4. Theme Specific Commands
A user can specify commands that are only activated while using a specific theme. For instance, if the user wanted a button to open the calculator program when using a theme called “Math”, but wanted this button to open http://www.amazon.com any other time, the user could write the following command:
In the above sample command, if the theme called “Math” was the current theme, the calculator program will open, otherwise for all other themes, this button will open the browser to amazon.com.
The following is yet another sample command:
By using of a theme called “Retro”, and the user then click the button with the command above, the Zenu™ UDI will not use either command. Instead, the Zenu™ UDI will look for the default command for the button in the template resource file.
5. Click and Drag
Users can click and drag shortcuts from the Windows desktop or Windows Explorer to a Zenu™ button of the present invention. This will cause the button to have the same action as the shortcut. If a file that is not a shortcut is dragged from Windows Explorer to a Zenu™ button, the Zenu™ UDI will make the button a shortcut pointing to the file that was dragged. For instance, if the user drags a Microsoft® Word or notepad document onto a Zenu™ button, clicking that Zenu™ button will now open the document that was dragged onto the button. This overrides the default action of the button defined in the template or theme file as well as user-defined commands.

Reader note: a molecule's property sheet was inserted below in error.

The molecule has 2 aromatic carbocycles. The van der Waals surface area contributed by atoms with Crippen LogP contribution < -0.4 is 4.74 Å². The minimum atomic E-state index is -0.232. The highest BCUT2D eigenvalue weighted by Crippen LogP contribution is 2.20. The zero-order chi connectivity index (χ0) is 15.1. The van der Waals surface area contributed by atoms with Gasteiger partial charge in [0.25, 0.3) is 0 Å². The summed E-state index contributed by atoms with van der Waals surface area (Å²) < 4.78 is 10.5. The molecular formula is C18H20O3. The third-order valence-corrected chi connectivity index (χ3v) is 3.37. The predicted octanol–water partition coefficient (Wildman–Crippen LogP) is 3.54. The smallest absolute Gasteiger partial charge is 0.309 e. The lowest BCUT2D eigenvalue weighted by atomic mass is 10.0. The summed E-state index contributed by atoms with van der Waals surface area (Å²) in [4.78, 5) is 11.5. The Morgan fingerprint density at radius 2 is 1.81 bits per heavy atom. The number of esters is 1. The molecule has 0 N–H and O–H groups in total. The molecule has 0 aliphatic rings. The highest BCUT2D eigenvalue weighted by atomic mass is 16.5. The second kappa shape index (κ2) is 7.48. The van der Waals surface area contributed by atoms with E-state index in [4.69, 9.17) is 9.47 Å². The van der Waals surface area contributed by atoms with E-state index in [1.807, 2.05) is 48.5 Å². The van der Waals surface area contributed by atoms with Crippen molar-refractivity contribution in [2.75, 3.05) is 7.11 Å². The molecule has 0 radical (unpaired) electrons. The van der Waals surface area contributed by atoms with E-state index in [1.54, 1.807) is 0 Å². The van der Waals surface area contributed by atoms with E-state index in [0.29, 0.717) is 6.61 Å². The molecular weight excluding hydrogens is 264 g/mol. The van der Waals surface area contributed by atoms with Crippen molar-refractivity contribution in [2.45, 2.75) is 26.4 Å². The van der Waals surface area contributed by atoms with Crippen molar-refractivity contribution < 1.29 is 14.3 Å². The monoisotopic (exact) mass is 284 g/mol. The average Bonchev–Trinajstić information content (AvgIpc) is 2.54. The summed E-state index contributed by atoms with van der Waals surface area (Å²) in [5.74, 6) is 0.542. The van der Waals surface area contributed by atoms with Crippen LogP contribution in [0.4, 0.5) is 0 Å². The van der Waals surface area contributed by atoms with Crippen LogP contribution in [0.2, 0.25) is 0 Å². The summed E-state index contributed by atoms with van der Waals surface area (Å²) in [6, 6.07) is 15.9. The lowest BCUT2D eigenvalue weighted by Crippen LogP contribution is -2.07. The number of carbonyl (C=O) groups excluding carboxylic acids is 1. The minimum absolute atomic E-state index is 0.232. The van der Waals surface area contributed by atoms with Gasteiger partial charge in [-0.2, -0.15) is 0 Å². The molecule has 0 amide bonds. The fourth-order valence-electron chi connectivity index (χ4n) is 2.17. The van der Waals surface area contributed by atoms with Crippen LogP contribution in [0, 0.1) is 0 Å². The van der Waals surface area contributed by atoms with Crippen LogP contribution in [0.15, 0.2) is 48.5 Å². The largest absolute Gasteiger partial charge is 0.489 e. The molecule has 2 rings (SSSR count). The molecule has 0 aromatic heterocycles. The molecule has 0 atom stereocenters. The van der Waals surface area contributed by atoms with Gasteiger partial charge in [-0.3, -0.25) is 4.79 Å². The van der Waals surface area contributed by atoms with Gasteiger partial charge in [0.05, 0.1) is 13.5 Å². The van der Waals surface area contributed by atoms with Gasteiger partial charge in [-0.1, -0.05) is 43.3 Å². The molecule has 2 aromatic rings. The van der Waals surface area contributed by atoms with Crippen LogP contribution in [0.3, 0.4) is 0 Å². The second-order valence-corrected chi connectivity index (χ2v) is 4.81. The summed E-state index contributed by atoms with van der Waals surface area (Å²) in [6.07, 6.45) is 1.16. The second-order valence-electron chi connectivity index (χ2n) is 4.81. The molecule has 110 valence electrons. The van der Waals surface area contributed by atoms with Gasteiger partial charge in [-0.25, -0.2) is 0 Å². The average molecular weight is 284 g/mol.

6. Hot Key
A “Hot Key” can be assigned by the user to show/hide the Zenu™ UDI.
For example, a specific, default set of key strokes, say Alt+F10, can be used. The user can readily change the default Hot Key, by right clicking anywhere on the UDI, and accessing “customize” and then the “Hot Key” feature. Next, all the user needs to do is press the desired key combination for the Hit Key, and it will be recorded in the text box of the Hot Key window. When the user is finished selecting the desired Hot Key, the user simply clicks “OK”. This will change the Hot Key, and store it so that the next time Zenu™ UDI is executed, it will use the same Hot Key combination to show/hide.
D. Sizing of the Zenu™ UDI
The Zenu™ customizer of the present invention also permits the user to change the size of the Zenu™ UDI (i.e., the space occupied on the screen by the Zenu™ UDI). Sizing can be an integral component of the tool, permitting the user to scale (stretch or shrink) the Zenu™ UDI to match the desired size. Sizing could be arbitrary, as in permitting the user click on an edge or “handle” and changed the size of the Zenu™ UDI. In a preferred embodiment, however, the user would be presented with a finite number of size option, say three sizes: smaller, normal, and larger. This allows exact scaling of the Zenu™ UDI to eliminate distortion and to maintain its aspect ratio. In another embodiment, up to ten different sizes are available including “full screen”, which becomes an attractive option when the Zenu™ UDI acts as the container for chat, video, browsing, mail, and the like.